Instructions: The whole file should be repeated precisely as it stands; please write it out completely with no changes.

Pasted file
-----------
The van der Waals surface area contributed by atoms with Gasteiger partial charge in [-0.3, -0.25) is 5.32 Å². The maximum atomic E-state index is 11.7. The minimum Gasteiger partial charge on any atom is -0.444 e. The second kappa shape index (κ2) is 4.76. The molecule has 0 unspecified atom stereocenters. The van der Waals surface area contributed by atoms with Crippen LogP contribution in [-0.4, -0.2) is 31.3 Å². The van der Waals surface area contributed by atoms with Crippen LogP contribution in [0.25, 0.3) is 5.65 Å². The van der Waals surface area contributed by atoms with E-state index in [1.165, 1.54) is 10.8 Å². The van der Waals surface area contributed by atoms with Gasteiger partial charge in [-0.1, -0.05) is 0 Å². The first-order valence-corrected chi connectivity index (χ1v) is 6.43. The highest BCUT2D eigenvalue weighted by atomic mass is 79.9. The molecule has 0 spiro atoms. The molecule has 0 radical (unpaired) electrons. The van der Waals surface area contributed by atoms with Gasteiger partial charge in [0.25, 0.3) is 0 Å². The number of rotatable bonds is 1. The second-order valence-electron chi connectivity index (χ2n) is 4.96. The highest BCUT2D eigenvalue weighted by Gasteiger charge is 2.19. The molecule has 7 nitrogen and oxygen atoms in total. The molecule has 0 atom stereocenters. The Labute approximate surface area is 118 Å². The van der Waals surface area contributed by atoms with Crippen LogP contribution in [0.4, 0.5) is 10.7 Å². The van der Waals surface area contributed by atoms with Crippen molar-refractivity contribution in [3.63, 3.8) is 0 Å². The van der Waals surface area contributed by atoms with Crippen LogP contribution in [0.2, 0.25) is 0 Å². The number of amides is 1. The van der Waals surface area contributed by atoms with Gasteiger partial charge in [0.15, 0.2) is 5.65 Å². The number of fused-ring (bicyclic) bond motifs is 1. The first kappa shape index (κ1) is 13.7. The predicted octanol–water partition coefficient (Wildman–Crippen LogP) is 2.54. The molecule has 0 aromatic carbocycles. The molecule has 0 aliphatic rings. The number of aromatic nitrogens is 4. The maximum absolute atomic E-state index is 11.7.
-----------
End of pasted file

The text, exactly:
The van der Waals surface area contributed by atoms with Gasteiger partial charge in [-0.3, -0.25) is 5.32 Å². The maximum atomic E-state index is 11.7. The minimum Gasteiger partial charge on any atom is -0.444 e. The second kappa shape index (κ2) is 4.76. The molecule has 0 unspecified atom stereocenters. The van der Waals surface area contributed by atoms with Crippen LogP contribution in [-0.4, -0.2) is 31.3 Å². The van der Waals surface area contributed by atoms with Crippen LogP contribution in [0.25, 0.3) is 5.65 Å². The van der Waals surface area contributed by atoms with E-state index in [1.165, 1.54) is 10.8 Å². The van der Waals surface area contributed by atoms with Gasteiger partial charge in [-0.1, -0.05) is 0 Å². The first-order valence-corrected chi connectivity index (χ1v) is 6.43. The highest BCUT2D eigenvalue weighted by atomic mass is 79.9. The molecule has 0 spiro atoms. The molecule has 0 radical (unpaired) electrons. The van der Waals surface area contributed by atoms with Gasteiger partial charge in [0.25, 0.3) is 0 Å². The number of rotatable bonds is 1. The second-order valence-electron chi connectivity index (χ2n) is 4.96. The highest BCUT2D eigenvalue weighted by Gasteiger charge is 2.19. The molecule has 7 nitrogen and oxygen atoms in total. The molecule has 0 atom stereocenters. The Labute approximate surface area is 118 Å². The van der Waals surface area contributed by atoms with Crippen LogP contribution in [0.4, 0.5) is 10.7 Å². The van der Waals surface area contributed by atoms with Crippen molar-refractivity contribution in [3.63, 3.8) is 0 Å². The van der Waals surface area contributed by atoms with Crippen LogP contribution in [0.2, 0.25) is 0 Å². The number of amides is 1. The van der Waals surface area contributed by atoms with Gasteiger partial charge in [0.15, 0.2) is 5.65 Å². The number of fused-ring (bicyclic) bond motifs is 1. The first kappa shape index (κ1) is 13.7. The predicted octanol–water partition coefficient (Wildman–Crippen LogP) is 2.54. The molecule has 0 aromatic carbocycles. The molecule has 0 aliphatic rings. The number of aromatic nitrogens is 4. The maximum absolute atomic E-state index is 11.7.